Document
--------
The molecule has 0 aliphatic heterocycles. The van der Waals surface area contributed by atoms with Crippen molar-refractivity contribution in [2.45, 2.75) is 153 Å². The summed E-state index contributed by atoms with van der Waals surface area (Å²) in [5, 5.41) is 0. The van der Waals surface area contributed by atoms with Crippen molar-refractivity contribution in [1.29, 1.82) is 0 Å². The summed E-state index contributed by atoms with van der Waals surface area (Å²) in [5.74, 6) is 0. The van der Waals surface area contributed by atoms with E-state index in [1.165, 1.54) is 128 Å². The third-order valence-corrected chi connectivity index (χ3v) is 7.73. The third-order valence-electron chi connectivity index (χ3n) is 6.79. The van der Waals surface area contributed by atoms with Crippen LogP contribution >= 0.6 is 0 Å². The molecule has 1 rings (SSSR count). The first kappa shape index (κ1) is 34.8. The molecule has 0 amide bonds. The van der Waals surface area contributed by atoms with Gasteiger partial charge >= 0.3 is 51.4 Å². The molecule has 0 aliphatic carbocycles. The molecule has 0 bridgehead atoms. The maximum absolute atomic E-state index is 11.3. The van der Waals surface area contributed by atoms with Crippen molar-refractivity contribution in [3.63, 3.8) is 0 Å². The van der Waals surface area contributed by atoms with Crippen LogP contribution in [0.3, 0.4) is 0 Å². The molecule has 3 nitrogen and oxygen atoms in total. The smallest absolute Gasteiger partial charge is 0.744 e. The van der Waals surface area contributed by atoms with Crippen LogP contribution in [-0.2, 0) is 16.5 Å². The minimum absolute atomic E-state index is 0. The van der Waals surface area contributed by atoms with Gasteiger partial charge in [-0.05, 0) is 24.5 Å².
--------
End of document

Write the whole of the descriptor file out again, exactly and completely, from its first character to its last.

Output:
The molecule has 0 aliphatic heterocycles. The van der Waals surface area contributed by atoms with Crippen molar-refractivity contribution in [2.45, 2.75) is 153 Å². The summed E-state index contributed by atoms with van der Waals surface area (Å²) in [5, 5.41) is 0. The van der Waals surface area contributed by atoms with Crippen molar-refractivity contribution in [1.29, 1.82) is 0 Å². The summed E-state index contributed by atoms with van der Waals surface area (Å²) in [5.74, 6) is 0. The van der Waals surface area contributed by atoms with E-state index in [1.165, 1.54) is 128 Å². The third-order valence-corrected chi connectivity index (χ3v) is 7.73. The third-order valence-electron chi connectivity index (χ3n) is 6.79. The van der Waals surface area contributed by atoms with Crippen LogP contribution >= 0.6 is 0 Å². The molecule has 1 rings (SSSR count). The first kappa shape index (κ1) is 34.8. The molecule has 0 amide bonds. The van der Waals surface area contributed by atoms with Gasteiger partial charge >= 0.3 is 51.4 Å². The molecule has 0 aliphatic carbocycles. The molecule has 0 bridgehead atoms. The maximum absolute atomic E-state index is 11.3. The van der Waals surface area contributed by atoms with Crippen molar-refractivity contribution in [3.63, 3.8) is 0 Å². The van der Waals surface area contributed by atoms with Crippen LogP contribution in [0.3, 0.4) is 0 Å². The molecule has 3 nitrogen and oxygen atoms in total. The smallest absolute Gasteiger partial charge is 0.744 e. The van der Waals surface area contributed by atoms with Crippen LogP contribution in [-0.2, 0) is 16.5 Å². The minimum absolute atomic E-state index is 0. The van der Waals surface area contributed by atoms with Gasteiger partial charge in [-0.05, 0) is 24.5 Å².